Rebecca Vassarotti: With new energy

“We need our parliaments to reflect our community, so as well as gender equity in politics we also need to see more diversity among the women who put up their hands to be elected representatives.”

Almost 100 years ago, Edith Cowan became the first woman elected to an Australian parliament, in March 1921.

In Her Seat is asking as many currently serving female politicians as we can how they view gender equality, politics and their impact.

This is a non-partisan project that is soliciting contributions from women in all parties, or none at all, in every parliament.

Rebecca Vassarotti is the Member for Kurrajong in the Australian Capital Territory Parliament, and Minister for the Environment, Heritage, Homelessness and Housing Services and Sustainable Building Construction.

Rebecca entered parliament in 2020 and was immediately appointed a minister.

Born and raised in Canberra, Rebecca has long worked on issues relating to social cohesion and community development. Prior to entering parliament, Rebecca was a senior and respected executive in the not-for-profit sector, locally, nationally and internationally, with the YWCA, ACOSS and the International Network on Hepatitis and Substance Use.

Other interviews can be accessed here

What does gender equality mean to you?

To me, gender equality means that everyone has equality of opportunity and is able to meet their potential — independent of the gender they were born with.

It means fairness, equity and everyone contributing to their family, community and the world.

I want my daughter and sons to be treated with respect, nurtured and able to contribute their talents and live a good life.

Which female politicians have inspired or encouraged you?

There are many female politicians who inspire me.

Some of our current world leaders are very inspiring — Jacinda Adern for showing kindness as a strength, and Angela Merkel for being prepared to stand up for what is right in relation to her response to the European refugee crisis.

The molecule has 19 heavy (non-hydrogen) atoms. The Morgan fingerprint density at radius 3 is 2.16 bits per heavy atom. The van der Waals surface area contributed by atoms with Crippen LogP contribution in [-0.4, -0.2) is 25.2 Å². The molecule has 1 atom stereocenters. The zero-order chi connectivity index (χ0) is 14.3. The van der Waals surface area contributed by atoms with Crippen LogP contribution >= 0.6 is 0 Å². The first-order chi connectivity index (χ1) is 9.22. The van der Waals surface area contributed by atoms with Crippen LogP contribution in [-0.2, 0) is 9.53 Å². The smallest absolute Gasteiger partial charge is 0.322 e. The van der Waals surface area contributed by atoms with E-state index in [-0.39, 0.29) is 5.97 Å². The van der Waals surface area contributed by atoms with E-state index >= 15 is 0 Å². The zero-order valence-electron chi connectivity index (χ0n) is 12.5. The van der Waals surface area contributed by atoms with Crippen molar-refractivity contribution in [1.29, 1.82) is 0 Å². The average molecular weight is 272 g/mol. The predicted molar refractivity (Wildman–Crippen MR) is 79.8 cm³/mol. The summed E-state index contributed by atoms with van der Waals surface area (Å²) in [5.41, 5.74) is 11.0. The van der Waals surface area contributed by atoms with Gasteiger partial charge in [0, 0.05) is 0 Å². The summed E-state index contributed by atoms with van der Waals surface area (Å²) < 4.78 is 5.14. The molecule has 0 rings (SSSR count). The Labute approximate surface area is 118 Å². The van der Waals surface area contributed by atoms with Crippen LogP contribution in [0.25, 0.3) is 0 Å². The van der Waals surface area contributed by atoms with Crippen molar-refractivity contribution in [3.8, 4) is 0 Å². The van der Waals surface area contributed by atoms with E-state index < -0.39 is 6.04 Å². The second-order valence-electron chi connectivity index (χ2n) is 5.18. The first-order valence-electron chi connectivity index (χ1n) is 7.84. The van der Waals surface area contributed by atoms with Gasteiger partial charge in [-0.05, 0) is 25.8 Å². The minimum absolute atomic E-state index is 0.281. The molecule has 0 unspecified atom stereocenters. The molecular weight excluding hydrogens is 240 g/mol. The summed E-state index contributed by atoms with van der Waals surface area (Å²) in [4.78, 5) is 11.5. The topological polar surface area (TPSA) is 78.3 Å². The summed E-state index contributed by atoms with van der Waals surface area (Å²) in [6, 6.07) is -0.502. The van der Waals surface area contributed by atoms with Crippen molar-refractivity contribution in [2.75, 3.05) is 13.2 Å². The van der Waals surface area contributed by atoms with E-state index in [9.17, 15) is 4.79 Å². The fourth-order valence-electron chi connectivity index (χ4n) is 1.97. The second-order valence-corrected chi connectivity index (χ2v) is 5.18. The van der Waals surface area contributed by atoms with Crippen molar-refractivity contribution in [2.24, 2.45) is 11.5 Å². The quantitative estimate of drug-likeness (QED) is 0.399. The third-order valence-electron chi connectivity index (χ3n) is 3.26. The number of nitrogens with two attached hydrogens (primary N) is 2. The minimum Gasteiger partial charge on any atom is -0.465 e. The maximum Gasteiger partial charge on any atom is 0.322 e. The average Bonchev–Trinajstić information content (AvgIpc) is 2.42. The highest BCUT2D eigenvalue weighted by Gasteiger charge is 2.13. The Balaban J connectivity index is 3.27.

I was incredibly excited to see Lydia Thorpe, a proud First Nations woman sworn in as a senator in the Federal parliament last year, as a Greens senator for Victoria.

I also remember the moment when we had a female Governor-General, Prime Minister and ACT Chief Minister — this was incredibly inspiring and gave me hope that things were changing and women’s leadership was possible and achievable.

What inspired you to serve your community?

I have always been very conscious of how lucky I have been, in relation to the opportunities and experiences I have had.

Some professional experiences working in the community sector led me to reflect that while I had been lucky, others have been very unlucky and their circumstances have been the result of things like an illness, family issues or trauma.

This made me very committed to working in areas that made a difference for others in the community.

What are the most important contributions you are making in Parliament?

As a relatively new parliamentarian, my contributions are really ahead of me.

With my election into the Legislative Assembly last year with a number of other ACT Greens members, a key focus was negotiating a parliamentary and governing agreement with the other party (ACT Labor) in our power-sharing government.

This document sets out a range of priority areas that we are focused on delivering on, in areas such as reducing homelessness, improving environmental sustainability and ensuring our political process is more connected to community.

I am really excited about delivering on these initiatives.

What is next for gender equality in politics?

I am really excited to be serving in a female-majority legislature and in a female-majority cabinet here in the ACT.

We need to see this replicated across the nation and the world and for this to be unremarkable.

We need our parliaments to reflect our community, so as well as gender equity in politics we also need to see more diversity among the women who put up their hands to be elected representatives — First Nations women, women of colour, young women and women with a range of experiences and backgrounds.

In Her Seat interviews can be accessed here

Read more about In Her Seat here

Follow In Her Seat on Instagram and Twitter